*To*: Christian Sternagel <c.sternagel at gmail.com>, cl-isabelle-users at lists.cam.ac.uk*Subject*: Re: [isabelle] Permutations*From*: Florian Haftmann <florian.haftmann at informatik.tu-muenchen.de>*Date*: Thu, 23 Jun 2016 17:13:53 +0200*In-reply-to*: <10dc4ec4-0d85-47bb-b3cd-21ae978ef39c@gmail.com>*Organization*: TU Munich*References*: <576B942B.7090900@informatik.tu-muenchen.de> <0f9a58ed-eeb9-7f36-360f-473a71fa2c25@in.tum.de> <576BB8F9.2040402@informatik.tu-muenchen.de> <10dc4ec4-0d85-47bb-b3cd-21ae978ef39c@gmail.com>*User-agent*: Mozilla/5.0 (X11; Linux x86_64; rv:38.0) Gecko/20100101 Thunderbird/38.8.0

>> Am 23.06.2016 um 10:02 schrieb Manuel Eberl: >>> After dabbling with permutations a bit, I think that one may even want >>> to have a type of permutations, implemented with Mappings by default. >> >> Am 23.06.2016 um 11:01 schrieb Johannes HÃlzl: >>> The type "'a bij" would be nice. >> >> Note that a bijection is not necessarily a permutation: in a >> permutation, each element a has a finite order, ie. some n > 0 such that >> (f ^^ n) a = a. >> >> Am 23.06.2016 um 12:01 schrieb Christian Sternagel: >>> And in IsaFoR in >>> >> http://cl2-informatik.uibk.ac.at/rewriting/mercurial.cgi/IsaFoR/file/968059663689/thys/Auxiliaries/Renaming.thy >>> >>> definition perms :: "('a \<Rightarrow> 'a) set" >>> where >>> "perms = {f. bij f \<and> finite {x. f x \<noteq> x}}" >>> >>> typedef 'a perm = "perms :: ('a \<Rightarrow> 'a) set" >>> by standard (auto simp: perms_def) >>> >>> where permutations have a type parameter and thus we have local-based >>> application of permutations instead of type-class-based (but otherwise I >>> got everything from the Nominal2 development, thanks). >> >> I don't quite understand the last paragraph. Which type-class are you >> referring to? > > I was referring to Nominal(2) and the type-class of "permutation-types" > (i.e., types whose inhabitants allow application of permutations). So > this is not strictly about permutations but just about a specific > application of them. I see. My conclusion is that an abstract type of permutations Abs_perm :: ('a => 'a) => 'a perm apply :: 'a perm => 'a => 'a affected :: 'a perm => 'a set where "a in affected p <--> apply p a != a" makes really sense. E.g. it is easy to define the order of an element: order :: 'a perm => 'a => nat order p a = Min {0 < n <= Suc (card (affected p)). (f ^^ n) a = a} Cheers, Florian > > cheers > > chris > >> >> Cheers, >> Florian >> >>> In any case, any kind of change here will probably lead to a lot of >>> adjustments in every work that uses permutations. This reform will not >>> be an easy task. >>> >>> >>> Cheers, >>> >>> Manuel >>> >>> >>> On 23/06/16 09:47, Florian Haftmann wrote: >>>> Hi all, >>>> >>>> recently I did a full text search concerning permutations and I found >>>> that the existing material is quite dispersed. >>>> >>>>> * Predicates for permutations (functions) >>>>> * Library/Permutations.thy >>>>> * Permutations.permutation :: "('a â 'a) â bool" >>>>> * Permutations.permutes :: "('a â 'a) â 'a set â bool" >>>>> * Representation as swaps >>>>> * Library/Permutations.thy >>>>> * Permutations.swapidseq :: "nat â ('a â 'a) â bool" >>>>> * Permutations.evenperm :: "('a â 'a) â bool" >>>>> * Permutations.sign :: "('a â 'a) â int" >>>>> * Planarity_Certificates/Planarity/Permutations_2.thy >>>>> * Permutations_2.funswapid :: "'a â 'a â 'a â 'a" >>>>> * Permutations_2.perm_swap :: "'a â 'a â ('a â 'a) â 'a â 'a" >>>>> * Permutations_2.perm_rem :: "'a â ('a â 'a) â 'a â 'a" >>>>> * Jordan_Normal_Form/Missing_Permutations.thy >>>>> * Missing_Permutations.signof :: "(nat â nat) â 'a" >>>>> * Representation as cycles >>>>> * Planarity_Certificates/Planarity/Executable_Permutations.thy >>>>> * Permuting lists >>>>> * Library/Permutations.thy >>>>> * Permutations.permute_list :: "(nat â nat) â 'a list â 'a list" >>>>> * Library/Permutation.thy >>>>> * Permutation.perm :: "'a list â 'a list â bool" >>>>> * btw that equivalence relation would be expressed better >>>>> as Âmset xs = mset ysÂ anyway >>>>> * Derangements >>>>> * Derangements/Derangements.thy >>>>> * Derangements.derangements :: "nat set â (nat â nat) set" >>>>> * Derangements.count_derangements :: "nat â nat" >>>>> * Representation as association lists >>>>> * Library/Permutations.thy >>>>> * Permutations.list_permutes :: "('a Ã 'a) list â 'a set â bool" >>>>> * Permutations.permutation_of_list :: "('a Ã 'a) list â 'a â 'a" >>>>> * Permutations.inverse_permutation_of_list :: "('a Ã 'a) >>>>> list â 'a â 'a" >>>>> * Various theorems >>>>> * Jordan_Normal_Form/Missing_Permutations.thy >>>>> * Completeness/PermutationLemmas.thy >>>> >>>> In the mid-run there is clearly room for improvement here. I would >>>> suggest one theory Library/Permutation.thy which introduces the basics >>>> (predicates, swaps, cycles) consistently with all available >>>> corresponding theorems. The more specialized things (association lists >>>> etc) could go to separate theories. But this rough sketch has still time >>>> for consideration. >>>> >>>> Cheers, >>>> Florian >>>> >>>> (For the curious, I stumbled over that issue as follows: first, I >>>> inspected the sources for occurrences of Âno_notationÂ since these are >>>> possible candidates to user syntax bundles; one of these has been the >>>> infix syntax Â_ choose _Â for binomial coefficients, which lead me to >>>> reconsider other combinatorial coefficients (Stirling numbers) as well; >>>> hence the interest in permutations.) >>>> >>> >> > -- PGP available: http://isabelle.in.tum.de/~haftmann/pgp/florian_haftmann_at_informatik_tu_muenchen_de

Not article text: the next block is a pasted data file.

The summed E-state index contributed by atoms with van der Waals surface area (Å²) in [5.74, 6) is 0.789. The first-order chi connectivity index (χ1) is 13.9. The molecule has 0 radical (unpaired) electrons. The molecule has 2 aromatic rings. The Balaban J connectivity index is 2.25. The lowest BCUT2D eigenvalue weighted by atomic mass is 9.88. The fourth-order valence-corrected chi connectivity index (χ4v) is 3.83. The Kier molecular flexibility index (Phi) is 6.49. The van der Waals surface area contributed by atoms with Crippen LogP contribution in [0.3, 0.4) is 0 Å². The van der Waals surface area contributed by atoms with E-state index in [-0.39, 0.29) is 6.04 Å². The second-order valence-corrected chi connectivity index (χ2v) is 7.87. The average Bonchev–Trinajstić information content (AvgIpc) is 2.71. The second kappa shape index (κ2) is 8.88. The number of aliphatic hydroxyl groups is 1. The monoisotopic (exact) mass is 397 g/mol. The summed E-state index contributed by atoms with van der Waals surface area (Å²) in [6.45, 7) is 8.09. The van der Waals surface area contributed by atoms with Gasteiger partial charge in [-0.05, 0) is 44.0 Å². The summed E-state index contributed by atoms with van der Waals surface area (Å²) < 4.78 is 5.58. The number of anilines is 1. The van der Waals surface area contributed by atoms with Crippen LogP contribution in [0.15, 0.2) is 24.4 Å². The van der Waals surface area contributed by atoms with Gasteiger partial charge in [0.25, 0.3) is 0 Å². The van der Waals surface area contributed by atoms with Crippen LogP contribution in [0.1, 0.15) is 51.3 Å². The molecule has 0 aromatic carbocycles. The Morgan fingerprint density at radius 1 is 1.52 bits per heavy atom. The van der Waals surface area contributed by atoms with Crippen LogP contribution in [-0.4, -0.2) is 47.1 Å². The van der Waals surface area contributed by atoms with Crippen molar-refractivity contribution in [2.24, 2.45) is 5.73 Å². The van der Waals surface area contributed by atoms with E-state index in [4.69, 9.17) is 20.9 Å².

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**References**:**[isabelle] Permutations***From:*Florian Haftmann

**Re: [isabelle] Permutations***From:*Manuel Eberl

**Re: [isabelle] Permutations***From:*Florian Haftmann

**Re: [isabelle] Permutations***From:*Christian Sternagel

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